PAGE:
Several years ago, in the early days of BillingViews, the industry was fixated by IMS. There were conferences (probably Summits, maybe trade shows), there was hype, reports and predictions of rampant growth.
We quietly did a survey amongst our operator friends.
Is, we asked, IMS strategic to your plans.
The answer, when it came back, made us laugh.
Yes, they said, we will be implementing it within the next 18 months….but we have no idea why, or what we are going to use it for.
Such is the power of a decent wave of hype and hyperbole.
Nuggets reach us of this year’s survey by Telecoms.com – an excellent annual look at the telecoms industry.
Last year’s survey had a focus on the cloud. 80 percent of respondents thought that by 2015 operators would own their own cloud infrastructure and 90 percent thought operators would be selling cloud services in the same time frame. Leaving aside the small detail of the optimism of the ten percent, this year Telecoms.com focused on Big Data (whenever Big Data appears in print, the voice of James Earl Jones seems to appear with it).
The plans for Big Data mimic those of IMS a few years ago a little too closely.
Just over 22 percent are expecting to implement a Big Data initiative this year, 12 percent already have one in place to drive internal improvements, almost 11 percent have one that is driving new revenues and 23.6 percent have one that is supporting both.
Which is excellent news, but there seems to be no clear reason for all this implementation of Big Data (Luke, Luke….). We can only hope that it is less about the realization that operators suffer from Big Data, we have known that for a long time, but finally a realization that the combination of common sense and analytics can provide much greater insights into what customers actually want than ever before. As we have said, when it comes to Big Data, start small and use common sense.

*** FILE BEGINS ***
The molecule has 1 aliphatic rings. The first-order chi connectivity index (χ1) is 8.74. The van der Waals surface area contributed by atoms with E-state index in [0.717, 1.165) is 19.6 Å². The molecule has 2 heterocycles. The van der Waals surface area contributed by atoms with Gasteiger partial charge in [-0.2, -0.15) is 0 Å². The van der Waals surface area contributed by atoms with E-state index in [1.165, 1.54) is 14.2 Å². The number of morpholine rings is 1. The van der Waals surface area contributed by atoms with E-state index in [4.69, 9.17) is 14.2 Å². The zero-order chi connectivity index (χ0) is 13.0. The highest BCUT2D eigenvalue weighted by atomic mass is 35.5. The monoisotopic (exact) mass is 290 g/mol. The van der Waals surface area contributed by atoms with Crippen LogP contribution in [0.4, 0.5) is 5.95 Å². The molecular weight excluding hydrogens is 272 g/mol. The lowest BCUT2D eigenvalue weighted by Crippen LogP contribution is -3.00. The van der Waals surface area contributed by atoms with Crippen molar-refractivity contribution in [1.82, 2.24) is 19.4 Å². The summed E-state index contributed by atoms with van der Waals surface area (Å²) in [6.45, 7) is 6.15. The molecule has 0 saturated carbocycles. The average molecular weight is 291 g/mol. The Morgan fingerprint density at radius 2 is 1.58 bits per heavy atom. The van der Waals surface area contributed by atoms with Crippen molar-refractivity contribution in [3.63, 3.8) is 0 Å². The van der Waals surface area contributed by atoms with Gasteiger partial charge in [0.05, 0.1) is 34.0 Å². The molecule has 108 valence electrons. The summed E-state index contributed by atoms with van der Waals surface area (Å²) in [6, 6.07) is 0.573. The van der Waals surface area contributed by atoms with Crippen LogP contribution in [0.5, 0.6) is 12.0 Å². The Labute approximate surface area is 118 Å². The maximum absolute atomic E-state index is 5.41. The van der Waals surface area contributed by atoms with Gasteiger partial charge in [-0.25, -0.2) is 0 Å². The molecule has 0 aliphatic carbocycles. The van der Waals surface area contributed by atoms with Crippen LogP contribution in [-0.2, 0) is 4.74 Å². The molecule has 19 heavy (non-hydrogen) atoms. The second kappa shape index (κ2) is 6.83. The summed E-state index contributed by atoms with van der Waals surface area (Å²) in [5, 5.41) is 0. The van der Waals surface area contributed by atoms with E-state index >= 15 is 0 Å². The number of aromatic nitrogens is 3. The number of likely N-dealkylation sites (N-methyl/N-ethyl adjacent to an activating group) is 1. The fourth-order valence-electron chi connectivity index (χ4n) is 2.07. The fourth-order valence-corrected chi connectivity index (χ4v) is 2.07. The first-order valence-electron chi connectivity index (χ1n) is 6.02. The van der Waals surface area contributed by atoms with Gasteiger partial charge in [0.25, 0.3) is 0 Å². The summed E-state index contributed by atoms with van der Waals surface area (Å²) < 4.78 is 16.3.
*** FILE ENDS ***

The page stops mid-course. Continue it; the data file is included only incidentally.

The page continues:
Interestingly, there was a definite sea change at the TM Forum’s Big Data conference this year. The discussion had moved from concept, occasional success stories and guerilla tactics to a mainstream understanding that to ignore the opportunity provided with all this data is to run a big risk. Your competitors might do something amazing with it.
The other plausible reason for all this implementing is that the buzz word and the hype has reached the Boardroom and executives with their ‘eyes on the prize’ are stepping up to sponsor the company’s Big Data initiative.
Whatever the reason, let us hope that the thinking behind implementing these potentially game changing tools is clear. If it is just a strategy based on the fear of being left behind, the results are likely to be greater confusion not greater clarity.
And that may be the first step towards the ‘dark side.’